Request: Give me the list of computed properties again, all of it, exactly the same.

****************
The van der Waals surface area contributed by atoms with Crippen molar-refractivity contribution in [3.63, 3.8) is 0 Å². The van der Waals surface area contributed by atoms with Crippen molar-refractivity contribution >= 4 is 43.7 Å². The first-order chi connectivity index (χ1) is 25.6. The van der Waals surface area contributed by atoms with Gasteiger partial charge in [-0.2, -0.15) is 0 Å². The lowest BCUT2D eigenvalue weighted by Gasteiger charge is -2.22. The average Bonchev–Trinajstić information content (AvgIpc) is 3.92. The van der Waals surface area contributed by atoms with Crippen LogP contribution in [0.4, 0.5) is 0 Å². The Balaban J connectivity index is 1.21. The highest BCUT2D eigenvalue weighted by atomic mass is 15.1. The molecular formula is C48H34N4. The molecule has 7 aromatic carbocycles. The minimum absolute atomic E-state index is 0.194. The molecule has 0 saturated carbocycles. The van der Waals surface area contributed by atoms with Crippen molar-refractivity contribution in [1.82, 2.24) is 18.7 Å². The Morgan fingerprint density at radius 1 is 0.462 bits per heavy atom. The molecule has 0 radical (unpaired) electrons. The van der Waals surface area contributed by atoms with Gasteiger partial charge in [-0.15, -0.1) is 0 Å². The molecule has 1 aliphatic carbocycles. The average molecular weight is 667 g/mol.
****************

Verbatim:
The van der Waals surface area contributed by atoms with Crippen molar-refractivity contribution in [3.63, 3.8) is 0 Å². The van der Waals surface area contributed by atoms with Crippen molar-refractivity contribution >= 4 is 43.7 Å². The first-order chi connectivity index (χ1) is 25.6. The van der Waals surface area contributed by atoms with Gasteiger partial charge in [-0.2, -0.15) is 0 Å². The lowest BCUT2D eigenvalue weighted by Gasteiger charge is -2.22. The average Bonchev–Trinajstić information content (AvgIpc) is 3.92. The van der Waals surface area contributed by atoms with Crippen LogP contribution in [0.4, 0.5) is 0 Å². The Balaban J connectivity index is 1.21. The highest BCUT2D eigenvalue weighted by atomic mass is 15.1. The molecular formula is C48H34N4. The molecule has 7 aromatic carbocycles. The minimum absolute atomic E-state index is 0.194. The molecule has 0 saturated carbocycles. The van der Waals surface area contributed by atoms with Crippen molar-refractivity contribution in [1.82, 2.24) is 18.7 Å². The Morgan fingerprint density at radius 1 is 0.462 bits per heavy atom. The molecule has 0 radical (unpaired) electrons. The van der Waals surface area contributed by atoms with Gasteiger partial charge in [-0.15, -0.1) is 0 Å². The molecule has 1 aliphatic carbocycles. The average molecular weight is 667 g/mol.